Six people were hospitalized after being struck by lightning in the Bronx on Thursday.
The FDNY said a group of people, including children, were injured in an apparent lightning strike at Orchard Beach around 5:30 p.m. The beachgoers were taken to Jacobi Medical Center, and a 13-year-old boy is reportedly in critical condition.
The Parks Department said that before the beachgoers were injured, lifeguards had “cleared all swimmers from the water, and Parks staff made announcements over the public address system instructing patrons to clear the beach.”
Raul Dejesus told NBC New York that the storm “came out of nowhere” and described the scene: “Everybody started running to the bathroom and when we were in the bathroom, we kept hearing these thunders. Boom boom boom. We heard screams and yelling and, oh man, somebody got struck.”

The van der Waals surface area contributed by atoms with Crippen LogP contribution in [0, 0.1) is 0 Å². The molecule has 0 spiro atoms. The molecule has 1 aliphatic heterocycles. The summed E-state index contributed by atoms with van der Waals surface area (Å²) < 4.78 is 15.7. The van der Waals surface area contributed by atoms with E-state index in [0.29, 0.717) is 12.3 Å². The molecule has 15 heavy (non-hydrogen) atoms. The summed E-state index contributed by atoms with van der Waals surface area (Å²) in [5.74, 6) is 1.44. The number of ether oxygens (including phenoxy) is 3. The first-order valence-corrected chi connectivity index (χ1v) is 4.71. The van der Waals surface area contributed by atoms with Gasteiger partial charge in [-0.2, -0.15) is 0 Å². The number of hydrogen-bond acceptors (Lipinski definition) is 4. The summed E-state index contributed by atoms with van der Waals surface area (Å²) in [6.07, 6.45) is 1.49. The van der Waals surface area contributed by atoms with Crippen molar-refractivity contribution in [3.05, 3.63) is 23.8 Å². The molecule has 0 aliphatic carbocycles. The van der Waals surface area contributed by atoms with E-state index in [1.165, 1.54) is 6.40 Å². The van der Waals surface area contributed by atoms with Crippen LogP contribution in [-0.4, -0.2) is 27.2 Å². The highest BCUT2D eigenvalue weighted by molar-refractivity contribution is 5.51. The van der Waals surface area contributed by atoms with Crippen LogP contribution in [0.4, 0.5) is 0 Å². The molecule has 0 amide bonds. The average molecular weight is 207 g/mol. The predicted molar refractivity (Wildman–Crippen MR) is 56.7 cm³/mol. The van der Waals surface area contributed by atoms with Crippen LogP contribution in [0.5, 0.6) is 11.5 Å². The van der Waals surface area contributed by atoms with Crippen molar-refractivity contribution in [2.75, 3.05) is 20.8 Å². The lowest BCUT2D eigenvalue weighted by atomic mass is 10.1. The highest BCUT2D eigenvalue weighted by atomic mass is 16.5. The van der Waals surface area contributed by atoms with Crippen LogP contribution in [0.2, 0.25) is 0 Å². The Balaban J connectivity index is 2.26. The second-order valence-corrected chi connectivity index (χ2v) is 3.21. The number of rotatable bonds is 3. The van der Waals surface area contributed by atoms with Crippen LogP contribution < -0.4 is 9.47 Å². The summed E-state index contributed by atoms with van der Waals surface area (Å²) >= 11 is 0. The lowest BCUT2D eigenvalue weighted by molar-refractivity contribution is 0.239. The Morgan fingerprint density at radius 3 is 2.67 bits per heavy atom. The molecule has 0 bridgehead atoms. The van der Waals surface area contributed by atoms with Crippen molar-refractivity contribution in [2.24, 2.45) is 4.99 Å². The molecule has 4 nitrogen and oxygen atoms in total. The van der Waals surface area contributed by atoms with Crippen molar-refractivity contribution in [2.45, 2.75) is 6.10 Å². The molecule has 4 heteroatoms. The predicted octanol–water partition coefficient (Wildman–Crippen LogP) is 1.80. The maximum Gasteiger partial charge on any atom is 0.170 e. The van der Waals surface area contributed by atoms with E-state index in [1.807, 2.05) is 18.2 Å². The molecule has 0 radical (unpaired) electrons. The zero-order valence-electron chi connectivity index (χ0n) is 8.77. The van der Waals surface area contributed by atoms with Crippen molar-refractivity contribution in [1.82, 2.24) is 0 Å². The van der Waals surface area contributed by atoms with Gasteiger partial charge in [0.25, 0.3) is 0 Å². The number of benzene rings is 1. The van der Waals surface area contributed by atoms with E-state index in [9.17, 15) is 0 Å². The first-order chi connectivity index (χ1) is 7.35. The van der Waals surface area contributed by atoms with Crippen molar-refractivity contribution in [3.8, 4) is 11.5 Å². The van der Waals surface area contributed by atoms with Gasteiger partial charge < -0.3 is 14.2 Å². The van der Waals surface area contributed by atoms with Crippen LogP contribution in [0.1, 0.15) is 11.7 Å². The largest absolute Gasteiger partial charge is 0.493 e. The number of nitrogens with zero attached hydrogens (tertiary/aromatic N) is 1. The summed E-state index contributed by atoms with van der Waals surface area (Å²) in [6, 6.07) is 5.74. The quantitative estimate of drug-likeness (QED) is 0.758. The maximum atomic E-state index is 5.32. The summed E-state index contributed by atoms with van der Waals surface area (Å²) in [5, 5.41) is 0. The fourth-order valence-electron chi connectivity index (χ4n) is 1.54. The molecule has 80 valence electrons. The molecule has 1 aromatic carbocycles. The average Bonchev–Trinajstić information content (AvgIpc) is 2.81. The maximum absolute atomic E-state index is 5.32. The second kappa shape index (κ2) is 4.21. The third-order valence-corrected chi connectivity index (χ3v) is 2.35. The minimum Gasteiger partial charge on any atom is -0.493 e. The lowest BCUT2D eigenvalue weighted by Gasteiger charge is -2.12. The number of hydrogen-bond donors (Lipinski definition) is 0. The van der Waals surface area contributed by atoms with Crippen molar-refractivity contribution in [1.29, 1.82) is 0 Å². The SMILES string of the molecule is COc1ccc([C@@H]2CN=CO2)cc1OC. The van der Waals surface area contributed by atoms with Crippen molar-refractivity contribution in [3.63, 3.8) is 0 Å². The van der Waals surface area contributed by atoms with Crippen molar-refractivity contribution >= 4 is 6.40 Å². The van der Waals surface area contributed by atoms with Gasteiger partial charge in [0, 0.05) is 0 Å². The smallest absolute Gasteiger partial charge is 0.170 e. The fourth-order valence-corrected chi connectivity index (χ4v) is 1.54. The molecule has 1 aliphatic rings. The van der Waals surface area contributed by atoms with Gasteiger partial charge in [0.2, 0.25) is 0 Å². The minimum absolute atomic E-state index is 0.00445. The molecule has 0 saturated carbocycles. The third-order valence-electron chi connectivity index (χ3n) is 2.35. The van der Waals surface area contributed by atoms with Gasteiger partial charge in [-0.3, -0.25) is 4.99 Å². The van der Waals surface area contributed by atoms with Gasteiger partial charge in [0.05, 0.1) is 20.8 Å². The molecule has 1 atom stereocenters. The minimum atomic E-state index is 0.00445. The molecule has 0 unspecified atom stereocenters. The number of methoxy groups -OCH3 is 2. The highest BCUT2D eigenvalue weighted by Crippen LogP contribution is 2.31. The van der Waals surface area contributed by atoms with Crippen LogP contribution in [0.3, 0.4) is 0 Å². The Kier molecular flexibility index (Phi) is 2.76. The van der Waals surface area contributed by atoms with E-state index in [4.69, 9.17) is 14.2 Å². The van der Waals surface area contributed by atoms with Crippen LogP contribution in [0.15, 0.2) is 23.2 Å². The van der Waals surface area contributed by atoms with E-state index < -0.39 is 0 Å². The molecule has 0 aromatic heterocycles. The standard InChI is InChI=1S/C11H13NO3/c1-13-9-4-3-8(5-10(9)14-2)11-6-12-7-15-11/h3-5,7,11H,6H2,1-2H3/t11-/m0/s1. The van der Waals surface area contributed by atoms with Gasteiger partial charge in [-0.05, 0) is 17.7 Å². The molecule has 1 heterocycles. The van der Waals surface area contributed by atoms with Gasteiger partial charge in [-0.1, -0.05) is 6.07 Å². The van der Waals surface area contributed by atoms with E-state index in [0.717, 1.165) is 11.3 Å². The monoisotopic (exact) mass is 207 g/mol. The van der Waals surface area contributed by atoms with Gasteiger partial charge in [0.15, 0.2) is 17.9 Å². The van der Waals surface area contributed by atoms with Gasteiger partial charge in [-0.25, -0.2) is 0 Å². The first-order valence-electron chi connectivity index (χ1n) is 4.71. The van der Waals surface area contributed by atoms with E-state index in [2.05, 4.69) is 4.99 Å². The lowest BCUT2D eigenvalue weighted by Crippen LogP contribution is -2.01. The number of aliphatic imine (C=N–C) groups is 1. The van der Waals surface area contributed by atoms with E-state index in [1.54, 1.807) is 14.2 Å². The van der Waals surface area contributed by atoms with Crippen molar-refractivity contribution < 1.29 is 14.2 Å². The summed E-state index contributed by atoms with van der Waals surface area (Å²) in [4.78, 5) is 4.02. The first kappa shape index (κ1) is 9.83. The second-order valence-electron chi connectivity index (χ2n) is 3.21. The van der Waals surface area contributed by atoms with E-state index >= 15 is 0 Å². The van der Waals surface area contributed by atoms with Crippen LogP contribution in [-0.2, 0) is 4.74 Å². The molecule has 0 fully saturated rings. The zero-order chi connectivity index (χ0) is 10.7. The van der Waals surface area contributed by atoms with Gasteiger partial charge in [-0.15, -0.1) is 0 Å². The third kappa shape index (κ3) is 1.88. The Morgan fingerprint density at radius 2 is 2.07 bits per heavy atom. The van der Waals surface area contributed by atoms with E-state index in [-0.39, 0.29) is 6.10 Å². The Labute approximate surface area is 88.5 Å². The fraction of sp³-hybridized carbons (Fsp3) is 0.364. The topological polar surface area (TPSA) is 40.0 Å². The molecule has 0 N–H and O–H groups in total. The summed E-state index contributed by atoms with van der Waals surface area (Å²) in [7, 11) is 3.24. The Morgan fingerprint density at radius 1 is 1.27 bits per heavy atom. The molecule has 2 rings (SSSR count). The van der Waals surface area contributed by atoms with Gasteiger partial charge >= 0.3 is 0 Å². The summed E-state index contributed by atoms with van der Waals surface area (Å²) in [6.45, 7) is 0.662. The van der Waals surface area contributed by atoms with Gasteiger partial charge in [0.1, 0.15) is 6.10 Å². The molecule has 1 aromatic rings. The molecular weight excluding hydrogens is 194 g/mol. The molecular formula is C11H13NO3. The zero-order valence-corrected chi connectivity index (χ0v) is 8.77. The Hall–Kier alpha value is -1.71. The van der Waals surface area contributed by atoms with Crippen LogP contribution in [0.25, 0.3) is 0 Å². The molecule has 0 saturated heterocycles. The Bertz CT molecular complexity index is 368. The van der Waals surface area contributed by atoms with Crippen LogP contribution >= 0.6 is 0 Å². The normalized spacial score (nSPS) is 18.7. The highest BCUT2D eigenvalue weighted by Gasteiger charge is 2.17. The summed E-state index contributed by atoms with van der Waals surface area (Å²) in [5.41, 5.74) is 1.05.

Another beachgoer, Ralph Gonzalez, said to WABC 7, “Lightning struck like 30 feet from me. One lightning came down and next thing you know the cloud came above us and lightning just started falling everywhere all around us.”
According to the Centers for Disease Control and Prevention, lightning strikes—which are rare, overall—are most common during the summer and in the afternoon. In recent years, however, there have been studies linking climate change to an increase in lightning strikes. Earlier this year, a study in Geophysical Research Letters showed that in the Arctic, where the “climate is warming twice as fast as the rest of the world… lightning strikes have become 300 percent more common in the last 11 years.”